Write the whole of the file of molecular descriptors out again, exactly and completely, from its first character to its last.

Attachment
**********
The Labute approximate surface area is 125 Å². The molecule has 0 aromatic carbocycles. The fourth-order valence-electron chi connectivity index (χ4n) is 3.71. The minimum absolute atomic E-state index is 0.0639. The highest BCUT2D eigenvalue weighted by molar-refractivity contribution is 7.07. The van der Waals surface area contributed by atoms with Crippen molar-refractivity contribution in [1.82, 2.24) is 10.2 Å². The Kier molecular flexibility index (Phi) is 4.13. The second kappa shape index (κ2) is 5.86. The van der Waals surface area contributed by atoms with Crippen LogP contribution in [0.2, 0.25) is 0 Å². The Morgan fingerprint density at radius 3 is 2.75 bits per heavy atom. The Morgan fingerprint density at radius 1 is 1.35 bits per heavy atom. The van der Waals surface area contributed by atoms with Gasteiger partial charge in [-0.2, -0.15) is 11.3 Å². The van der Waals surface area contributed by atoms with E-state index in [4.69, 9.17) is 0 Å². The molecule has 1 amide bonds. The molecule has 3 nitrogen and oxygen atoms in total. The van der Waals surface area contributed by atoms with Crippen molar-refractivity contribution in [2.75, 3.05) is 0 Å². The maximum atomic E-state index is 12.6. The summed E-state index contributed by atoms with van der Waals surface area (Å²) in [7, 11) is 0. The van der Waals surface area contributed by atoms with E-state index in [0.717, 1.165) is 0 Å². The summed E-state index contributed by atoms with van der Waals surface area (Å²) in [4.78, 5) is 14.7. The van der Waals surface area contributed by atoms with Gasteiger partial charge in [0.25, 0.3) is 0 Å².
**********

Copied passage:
The Labute approximate surface area is 125 Å². The molecule has 0 aromatic carbocycles. The fourth-order valence-electron chi connectivity index (χ4n) is 3.71. The minimum absolute atomic E-state index is 0.0639. The highest BCUT2D eigenvalue weighted by molar-refractivity contribution is 7.07. The van der Waals surface area contributed by atoms with Crippen molar-refractivity contribution in [1.82, 2.24) is 10.2 Å². The Kier molecular flexibility index (Phi) is 4.13. The second kappa shape index (κ2) is 5.86. The van der Waals surface area contributed by atoms with Crippen LogP contribution in [0.2, 0.25) is 0 Å². The Morgan fingerprint density at radius 3 is 2.75 bits per heavy atom. The Morgan fingerprint density at radius 1 is 1.35 bits per heavy atom. The van der Waals surface area contributed by atoms with Gasteiger partial charge in [-0.2, -0.15) is 11.3 Å². The van der Waals surface area contributed by atoms with E-state index in [4.69, 9.17) is 0 Å². The molecule has 1 amide bonds. The molecule has 3 nitrogen and oxygen atoms in total. The van der Waals surface area contributed by atoms with Crippen molar-refractivity contribution in [2.75, 3.05) is 0 Å². The maximum atomic E-state index is 12.6. The summed E-state index contributed by atoms with van der Waals surface area (Å²) in [7, 11) is 0. The van der Waals surface area contributed by atoms with E-state index in [0.717, 1.165) is 0 Å². The summed E-state index contributed by atoms with van der Waals surface area (Å²) in [4.78, 5) is 14.7. The van der Waals surface area contributed by atoms with Gasteiger partial charge in [0.25, 0.3) is 0 Å².